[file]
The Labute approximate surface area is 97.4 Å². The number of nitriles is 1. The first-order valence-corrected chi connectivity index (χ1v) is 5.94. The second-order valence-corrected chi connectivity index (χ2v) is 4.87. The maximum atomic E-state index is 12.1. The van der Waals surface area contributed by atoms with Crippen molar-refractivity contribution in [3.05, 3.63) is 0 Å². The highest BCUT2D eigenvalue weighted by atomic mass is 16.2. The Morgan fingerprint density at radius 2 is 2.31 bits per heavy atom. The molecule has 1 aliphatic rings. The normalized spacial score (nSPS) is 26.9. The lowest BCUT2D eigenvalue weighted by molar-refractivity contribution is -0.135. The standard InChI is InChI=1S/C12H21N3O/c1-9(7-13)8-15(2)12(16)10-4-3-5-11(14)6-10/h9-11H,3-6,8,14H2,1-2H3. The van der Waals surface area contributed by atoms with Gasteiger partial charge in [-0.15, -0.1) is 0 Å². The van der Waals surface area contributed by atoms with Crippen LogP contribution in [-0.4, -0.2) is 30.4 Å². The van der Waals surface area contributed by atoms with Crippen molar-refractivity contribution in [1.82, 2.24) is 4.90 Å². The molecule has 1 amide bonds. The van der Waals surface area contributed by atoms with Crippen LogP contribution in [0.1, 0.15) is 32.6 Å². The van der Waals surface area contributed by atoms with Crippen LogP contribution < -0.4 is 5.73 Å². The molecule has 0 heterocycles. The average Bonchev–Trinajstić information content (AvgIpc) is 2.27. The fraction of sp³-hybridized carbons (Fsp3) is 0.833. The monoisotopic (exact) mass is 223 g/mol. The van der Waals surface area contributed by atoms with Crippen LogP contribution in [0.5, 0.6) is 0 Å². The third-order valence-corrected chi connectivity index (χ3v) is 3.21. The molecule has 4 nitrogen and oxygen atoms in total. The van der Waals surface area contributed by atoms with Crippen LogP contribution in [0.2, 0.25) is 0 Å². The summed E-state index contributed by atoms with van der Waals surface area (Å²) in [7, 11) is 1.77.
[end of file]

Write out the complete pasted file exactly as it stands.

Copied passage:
The Labute approximate surface area is 97.4 Å². The number of nitriles is 1. The first-order valence-corrected chi connectivity index (χ1v) is 5.94. The second-order valence-corrected chi connectivity index (χ2v) is 4.87. The maximum atomic E-state index is 12.1. The van der Waals surface area contributed by atoms with Crippen molar-refractivity contribution in [3.05, 3.63) is 0 Å². The highest BCUT2D eigenvalue weighted by atomic mass is 16.2. The Morgan fingerprint density at radius 2 is 2.31 bits per heavy atom. The molecule has 1 aliphatic rings. The normalized spacial score (nSPS) is 26.9. The lowest BCUT2D eigenvalue weighted by molar-refractivity contribution is -0.135. The standard InChI is InChI=1S/C12H21N3O/c1-9(7-13)8-15(2)12(16)10-4-3-5-11(14)6-10/h9-11H,3-6,8,14H2,1-2H3. The van der Waals surface area contributed by atoms with Gasteiger partial charge in [-0.15, -0.1) is 0 Å². The van der Waals surface area contributed by atoms with Crippen LogP contribution in [-0.4, -0.2) is 30.4 Å². The van der Waals surface area contributed by atoms with Crippen molar-refractivity contribution in [1.82, 2.24) is 4.90 Å². The molecule has 1 amide bonds. The van der Waals surface area contributed by atoms with Crippen LogP contribution in [0.1, 0.15) is 32.6 Å². The van der Waals surface area contributed by atoms with Crippen LogP contribution < -0.4 is 5.73 Å². The molecule has 0 heterocycles. The average Bonchev–Trinajstić information content (AvgIpc) is 2.27. The fraction of sp³-hybridized carbons (Fsp3) is 0.833. The monoisotopic (exact) mass is 223 g/mol. The van der Waals surface area contributed by atoms with Crippen LogP contribution in [0.5, 0.6) is 0 Å². The third-order valence-corrected chi connectivity index (χ3v) is 3.21. The molecule has 4 nitrogen and oxygen atoms in total. The van der Waals surface area contributed by atoms with Crippen LogP contribution in [0.2, 0.25) is 0 Å². The summed E-state index contributed by atoms with van der Waals surface area (Å²) in [7, 11) is 1.77.